Natural fibers are available in several forms, the most popular are listed here.
Wool, cashmere: Protein yarns made from animal fur. Treat this in the same way your do human hair, so wash it in cold water using baby shampoo and hang to dry. Press using steam iron or mist. Press or seam while damp. Use a hair dryer to dry damp spots. Dark or bright colors can sometimes 'bleed' or 'run' into the wash water. Fabric will shrink under hot washing and 'felt' or thicken under hot water agitation. Store in dry, dark place and avoid moth or bug infestations that cause holes.
Silk: Protein yarns made from silk worm cucoons. Treat this fabric like wool. Colored fabric may fade or run in washing. Laundry may wash out crisp texture and make it softer. It can shrink in hot water.
Cotton and Linen: Cellulose yarns made from plant fiber. These these are sturdy fabrics. They will shrink in hot water. Older washed garments most likely were shrunk when originally worn. Older colors and prints may bleed color when washed. Bright prints may fade in sunlight or repeated hard washing. Press with steam or mist. Avoid hot dry iron that may 'scorch' or burn fabric. White only fabrics can be bleached.
Synthetic fibers come in many forms.
Rayon and Acetate: Cellulose fibers that are a by-product of wood pulp production. These act somewhat like natural cellulose fabrics (cotton and linen) in that they absorb water and wrinkle. Fibers can break more easily and seam lines may unravel. These will shrink in washing and colors may 'bleed' into the wash water. These are best dry cleaned, but many garments such as Hawaiian shirts are home washed. Bamboo fabric is in this same category. Older acetate and rayon fabrics are prone to fade easily, so keep away from light ans store in the dark.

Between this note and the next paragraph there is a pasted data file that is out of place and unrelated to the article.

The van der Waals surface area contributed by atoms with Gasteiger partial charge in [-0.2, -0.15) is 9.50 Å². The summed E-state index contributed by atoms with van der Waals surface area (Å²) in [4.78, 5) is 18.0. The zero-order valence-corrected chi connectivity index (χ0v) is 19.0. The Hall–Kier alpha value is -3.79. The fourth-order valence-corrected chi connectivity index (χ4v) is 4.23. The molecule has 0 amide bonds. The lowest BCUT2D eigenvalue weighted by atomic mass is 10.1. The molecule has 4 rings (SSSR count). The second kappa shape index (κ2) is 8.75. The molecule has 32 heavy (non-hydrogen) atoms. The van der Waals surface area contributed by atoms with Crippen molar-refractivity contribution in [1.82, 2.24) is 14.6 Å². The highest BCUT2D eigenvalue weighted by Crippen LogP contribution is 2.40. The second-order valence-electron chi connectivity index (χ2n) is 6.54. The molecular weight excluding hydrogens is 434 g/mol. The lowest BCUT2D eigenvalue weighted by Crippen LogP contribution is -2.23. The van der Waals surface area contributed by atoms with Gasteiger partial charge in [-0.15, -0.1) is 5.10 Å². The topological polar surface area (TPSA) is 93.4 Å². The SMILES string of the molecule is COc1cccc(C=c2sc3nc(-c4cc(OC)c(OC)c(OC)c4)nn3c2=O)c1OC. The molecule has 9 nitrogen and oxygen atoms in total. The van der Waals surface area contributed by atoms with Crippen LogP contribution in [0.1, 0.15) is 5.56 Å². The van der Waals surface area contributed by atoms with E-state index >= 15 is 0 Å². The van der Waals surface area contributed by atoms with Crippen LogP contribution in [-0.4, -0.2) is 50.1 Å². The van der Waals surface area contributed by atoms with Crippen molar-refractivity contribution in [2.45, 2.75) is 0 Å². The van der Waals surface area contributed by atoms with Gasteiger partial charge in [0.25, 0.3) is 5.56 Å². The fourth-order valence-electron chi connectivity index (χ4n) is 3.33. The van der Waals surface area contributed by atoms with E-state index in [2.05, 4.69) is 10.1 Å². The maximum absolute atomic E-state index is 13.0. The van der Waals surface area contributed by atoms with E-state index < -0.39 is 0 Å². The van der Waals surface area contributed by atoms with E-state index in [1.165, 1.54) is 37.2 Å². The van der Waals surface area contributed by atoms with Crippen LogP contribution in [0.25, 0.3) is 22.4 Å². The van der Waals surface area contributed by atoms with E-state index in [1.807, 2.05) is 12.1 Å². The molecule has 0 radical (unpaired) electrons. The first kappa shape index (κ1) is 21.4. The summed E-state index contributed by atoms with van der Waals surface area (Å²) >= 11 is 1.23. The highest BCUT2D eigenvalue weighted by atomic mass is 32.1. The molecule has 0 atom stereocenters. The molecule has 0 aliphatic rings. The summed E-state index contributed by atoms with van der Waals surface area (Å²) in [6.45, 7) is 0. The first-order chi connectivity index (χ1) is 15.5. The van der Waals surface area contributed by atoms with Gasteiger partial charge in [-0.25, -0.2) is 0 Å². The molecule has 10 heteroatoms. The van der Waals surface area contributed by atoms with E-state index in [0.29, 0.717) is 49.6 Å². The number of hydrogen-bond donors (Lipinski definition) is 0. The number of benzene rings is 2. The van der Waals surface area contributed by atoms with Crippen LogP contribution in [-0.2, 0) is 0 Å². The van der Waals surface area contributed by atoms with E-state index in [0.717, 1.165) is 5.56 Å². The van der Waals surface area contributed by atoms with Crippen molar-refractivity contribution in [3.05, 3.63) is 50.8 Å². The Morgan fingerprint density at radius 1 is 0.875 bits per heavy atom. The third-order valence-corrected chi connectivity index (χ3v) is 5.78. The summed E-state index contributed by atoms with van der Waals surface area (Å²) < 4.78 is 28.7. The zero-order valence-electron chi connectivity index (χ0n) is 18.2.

Nylon: This will turn yellow with age. It can be washed and hung to dry. Be very careful about temperature while pressing, as this fabric can melt easily.
Polyester: This is a byproduct of the oil industry, and it will attract oil stains that may not be removed easily (or at all). This can be washed warm in a machine and dryed on warm setting. Press using a light mix of water and white vinegar to remove wrinkles or press open seams flat. Avoid a hot iron that will melt the plastic fibers. When sewing a ball point needle may be required to avoid skipped stitches.
I hope this helps you to learn more about fashion fabrics and how to keep them clean and pressed!
Monday, May 16, 2016
This wonderful silk print floor length dress dates from the pre-WWII era, late 1930's. Silk chiffon is printed in vibrant colors, and cut with a balanced symmetry, so that the design image is the same on both sides of this gown.
Friday, May 13, 2016
At one time a cover up was essential to wear over strapless and sleeveless dresses. This design from 1960 by the California designer Pat Primo is an example of how cocktail dresses might have been worn, with a little matching cover up to wear over a bare neckline.
Wednesday, May 11, 2016
Vintage fashion scrapbooks are a gold mine of trends and ideas for inspiration. They are also a great way to see how accessories were worn, hem lengths, hair and makeup. For getting a good idea of fashion from a specific time period, they are perfect.
Monday, May 9, 2016
Audrey Hepburn was seen in "Sabrina" in one of the most iconic gowns designed for her by Hubert de Givenchy, a little black dress with a signature 'bateau' neckline and shoulder ties.
Sewing your own copy of the "Sabrina" dress isn't really that difficult for a sewist with experience in sewing dresses. Classic and undated, it is a style as fresh today as it was when the movie was filmed.